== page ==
A wedding and a funeral in Kashmir

Mouj was buried in a hurry. Her obituary said: ‘There will be no prayers for the departed soul at her home due to the prevailing situation’

Published - September 13, 2019 06:00 pm IST

Women walk past a road closed with concertina wires in Srinagar.

Women walk past a road closed with concertina wires in Srinagar.

In her 80s, Maimuna Bukhari, affectionately called Mouj or granny by her extended family, was the last elderly figure in the dynasty. A typical Kashmiri, she believed in pampering and force-feeding everyone, old or young, with her goodies. On August 25, my eye caught a two-column obituary in a local newspaper.

Mouj had died three days ago, just after evening prayers. The grandmother who had pampered me all my life was no more. It was too late to bid a final goodbye or touch her feet before she was lowered into the grave or even pour some earth over her coffin.

My cousins had a gruelling time trying to inform relatives of her death. In the absence of communications, they visited homes physically, knocking on doors in the dead of night. I was one of the unlucky ones who wasn’t woken up.

Then came the challenge of arranging the final rites. The gravedigger and the female performer of ablutions could not be contacted that night. The family waited for dawn to perform the final rites. Relatives arranged for “curfew passes” to attend the funeral.

The dead don’t need a curfew pass. Mouj was buried in a hurry, with a few relatives watching over. The chautha or fourth day ceremony was also a limited affair, since the graveyard of Malkha is located near Nowhatta, which has been sealed off by concertina wires since August 5, when the Centre revoked Article 370.

The obituary for Mouj said: “There will be no congregational prayers for the departed soul at her home due to the prevailing situation in the Valley.” Maimuna Bukhari died peacefully, in the silence of the curfew-like constraints in her city. She would have wanted her relatives to attend and offer their last prayers. She would have liked to collect their wishes for the hereafter. She was buried with none of this. Nevertheless, may her soul rest in peace. Ameen.

The autumn sun is ruthlessly hot this year. The afternoon of August 24, when my wife’s uncle, Ghulam Mohiuddin, collapsed outside the bathroom, was very hot. He complained of chest pain and cold sweats. It was a heart attack.

Should we migrate?

We wanted to rush him to hospital but he insisted that his elder son return home first. His son had gone to buy some household essentials. With no mobile phones to call him, we could do nothing but wait. When he finally returned, his father’s skin was already growing clammy. We hurriedly bundled him into a car and raced to Shri Maharaja Hari Singh Hospital. There, Dr. Irfan, the cardiologist, warned us: “His survival chances are only 10%.”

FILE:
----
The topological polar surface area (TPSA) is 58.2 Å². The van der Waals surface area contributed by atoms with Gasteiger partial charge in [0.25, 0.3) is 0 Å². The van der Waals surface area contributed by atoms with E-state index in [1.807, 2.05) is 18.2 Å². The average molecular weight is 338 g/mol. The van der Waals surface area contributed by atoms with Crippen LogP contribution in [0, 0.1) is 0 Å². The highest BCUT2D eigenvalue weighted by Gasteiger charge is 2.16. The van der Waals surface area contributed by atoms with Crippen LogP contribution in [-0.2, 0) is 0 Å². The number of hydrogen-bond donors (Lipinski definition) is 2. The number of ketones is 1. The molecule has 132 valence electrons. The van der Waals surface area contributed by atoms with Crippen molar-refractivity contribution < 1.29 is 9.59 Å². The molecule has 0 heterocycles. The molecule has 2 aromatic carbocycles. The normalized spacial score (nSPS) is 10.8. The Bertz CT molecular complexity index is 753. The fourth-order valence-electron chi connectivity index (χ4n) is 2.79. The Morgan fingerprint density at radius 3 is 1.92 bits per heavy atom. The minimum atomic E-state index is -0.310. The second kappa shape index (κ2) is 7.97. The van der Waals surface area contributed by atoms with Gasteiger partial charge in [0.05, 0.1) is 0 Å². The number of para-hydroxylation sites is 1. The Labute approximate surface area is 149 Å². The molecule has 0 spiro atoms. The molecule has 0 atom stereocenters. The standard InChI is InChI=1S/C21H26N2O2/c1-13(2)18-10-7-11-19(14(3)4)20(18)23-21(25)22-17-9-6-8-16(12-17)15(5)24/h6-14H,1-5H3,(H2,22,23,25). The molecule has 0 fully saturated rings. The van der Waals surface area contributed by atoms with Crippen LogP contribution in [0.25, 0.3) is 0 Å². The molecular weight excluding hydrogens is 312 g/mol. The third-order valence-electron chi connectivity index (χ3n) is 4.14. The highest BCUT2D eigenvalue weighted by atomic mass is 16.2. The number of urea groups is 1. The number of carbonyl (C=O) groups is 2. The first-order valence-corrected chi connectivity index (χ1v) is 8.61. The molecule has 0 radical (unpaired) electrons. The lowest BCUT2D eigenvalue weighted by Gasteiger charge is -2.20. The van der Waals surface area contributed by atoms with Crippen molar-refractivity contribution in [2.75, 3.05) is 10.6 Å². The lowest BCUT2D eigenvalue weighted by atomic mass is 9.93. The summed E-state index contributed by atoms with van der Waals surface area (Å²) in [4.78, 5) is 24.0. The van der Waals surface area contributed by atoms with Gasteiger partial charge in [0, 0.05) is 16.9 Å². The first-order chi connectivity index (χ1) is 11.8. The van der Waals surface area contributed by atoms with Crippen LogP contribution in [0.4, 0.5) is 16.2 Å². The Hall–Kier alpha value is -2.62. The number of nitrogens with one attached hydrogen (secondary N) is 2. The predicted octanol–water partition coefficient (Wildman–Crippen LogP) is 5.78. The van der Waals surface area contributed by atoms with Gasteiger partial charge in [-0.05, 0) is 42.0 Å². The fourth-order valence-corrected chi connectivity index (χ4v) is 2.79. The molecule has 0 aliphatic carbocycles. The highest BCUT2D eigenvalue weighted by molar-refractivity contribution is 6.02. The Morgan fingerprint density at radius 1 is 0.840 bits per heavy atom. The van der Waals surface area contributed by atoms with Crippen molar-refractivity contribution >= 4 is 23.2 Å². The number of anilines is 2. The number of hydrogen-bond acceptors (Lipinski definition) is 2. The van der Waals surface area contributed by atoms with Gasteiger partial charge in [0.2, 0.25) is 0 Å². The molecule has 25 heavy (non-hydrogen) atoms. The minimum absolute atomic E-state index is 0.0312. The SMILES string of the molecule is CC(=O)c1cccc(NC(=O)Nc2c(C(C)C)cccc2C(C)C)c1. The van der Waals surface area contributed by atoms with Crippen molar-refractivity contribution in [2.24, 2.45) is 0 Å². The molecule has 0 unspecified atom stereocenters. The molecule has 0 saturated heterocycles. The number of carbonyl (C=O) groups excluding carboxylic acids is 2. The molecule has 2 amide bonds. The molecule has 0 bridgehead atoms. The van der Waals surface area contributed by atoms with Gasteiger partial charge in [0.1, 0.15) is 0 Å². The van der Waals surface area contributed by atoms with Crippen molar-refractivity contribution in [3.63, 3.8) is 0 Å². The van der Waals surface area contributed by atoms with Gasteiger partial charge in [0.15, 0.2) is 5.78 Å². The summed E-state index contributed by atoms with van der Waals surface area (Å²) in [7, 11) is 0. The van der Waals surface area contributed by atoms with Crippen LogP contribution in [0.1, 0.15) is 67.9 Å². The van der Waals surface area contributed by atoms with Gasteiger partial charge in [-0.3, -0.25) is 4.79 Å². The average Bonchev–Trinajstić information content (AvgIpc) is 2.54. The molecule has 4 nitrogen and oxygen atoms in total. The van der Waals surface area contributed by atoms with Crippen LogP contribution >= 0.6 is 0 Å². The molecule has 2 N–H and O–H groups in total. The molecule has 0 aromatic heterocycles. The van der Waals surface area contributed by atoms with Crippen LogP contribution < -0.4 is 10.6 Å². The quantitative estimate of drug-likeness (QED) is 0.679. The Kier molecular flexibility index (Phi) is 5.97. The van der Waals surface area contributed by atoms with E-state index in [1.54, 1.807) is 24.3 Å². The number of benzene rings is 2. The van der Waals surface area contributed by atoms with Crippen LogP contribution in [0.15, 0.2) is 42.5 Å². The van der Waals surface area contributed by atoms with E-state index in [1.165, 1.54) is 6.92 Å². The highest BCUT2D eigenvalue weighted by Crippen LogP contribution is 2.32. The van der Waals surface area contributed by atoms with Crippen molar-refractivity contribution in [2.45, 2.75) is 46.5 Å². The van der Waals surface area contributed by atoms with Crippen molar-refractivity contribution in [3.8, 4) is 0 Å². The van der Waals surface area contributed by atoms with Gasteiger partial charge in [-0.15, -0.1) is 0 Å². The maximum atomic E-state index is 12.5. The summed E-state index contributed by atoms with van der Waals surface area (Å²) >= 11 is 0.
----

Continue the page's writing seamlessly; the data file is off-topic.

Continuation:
He wanted to do a ballooning procedure. There were very few staff and paramedics, so Dr. Irfan took his personal car and went to pick them up from where they were stranded in various parts of the city. He returned and performed the procedure. “The next 24 hours are crucial,” said Dr. Irfan. “He survived because of divine intervention,” said the paramedics.

The hospital corridor was abuzz with debates on the future of J&K. Whenever the families of other patients spotted me, a journalist, there was a barrage of questions. “Should we migrate? Will there be a genocide? Is J&K safe for our kids? Have all the sacrifices gone in vain?” I could offer no answers. There was one relief: my wife’s uncle survived.

No loud music

For four decades, Nasir Shah, a tour operator in the Valley, has scaled the toughest peaks with his tourist groups. This time, the obstacle was solid. His son Yasir’s wedding had been fixed for August 28. A week before the date, the family elders gathered to take a final call: should they announce, like hundreds others, through scrolls on local TV channels, that there would be no function? Or should they organise a small one? Finally, they decided to invite just the family.

There was to be no festooning or music or lights. The order of 800 kilos of meat was changed to 200 kilos. The special chefs, the wazas, said they had no helpers; they had all left home after August 5 and didn’t return.

A motorcycle was organised as a go-between, so that the families of the bride and groom could exchange notes on the timing of ceremonies and so on. This two-wheeler had many a narrow escape as it negotiated armed troops and concertina wires. The bride lived close to the old city of Khayam, which has a history of protest. “I had a narrow escape,” said the groom, “they hurled stones at my car when I went there to invite a relative.”

On the day of the wedding, some masked men came to Yasir’s house to deliver a message: ‘No music to be played or songs sung loudly. Kashmir is in a state of mourning. The people of Kashmir have been disrobed. We cannot celebrate anything.’

The motorcycle brought a final message from the bride’s home: ‘Please come only after 10 p.m. Stone-throwers and security forces engage in pitched battle in the area till 9 p.m. each day.”

The groom left home after 10 p.m. He was stopped by security personnel at a bridge festooned with shining concertina spools. In Kashmir, there’s a custom where the groom’s car is stopped by friends who demand money to let him pass. This time, it wasn’t a fun custom but a serious search. They said they were ensuring that “no anti-nationals move around”.

“I had to prove it was a wedding and I was the groom,” said Yasir.


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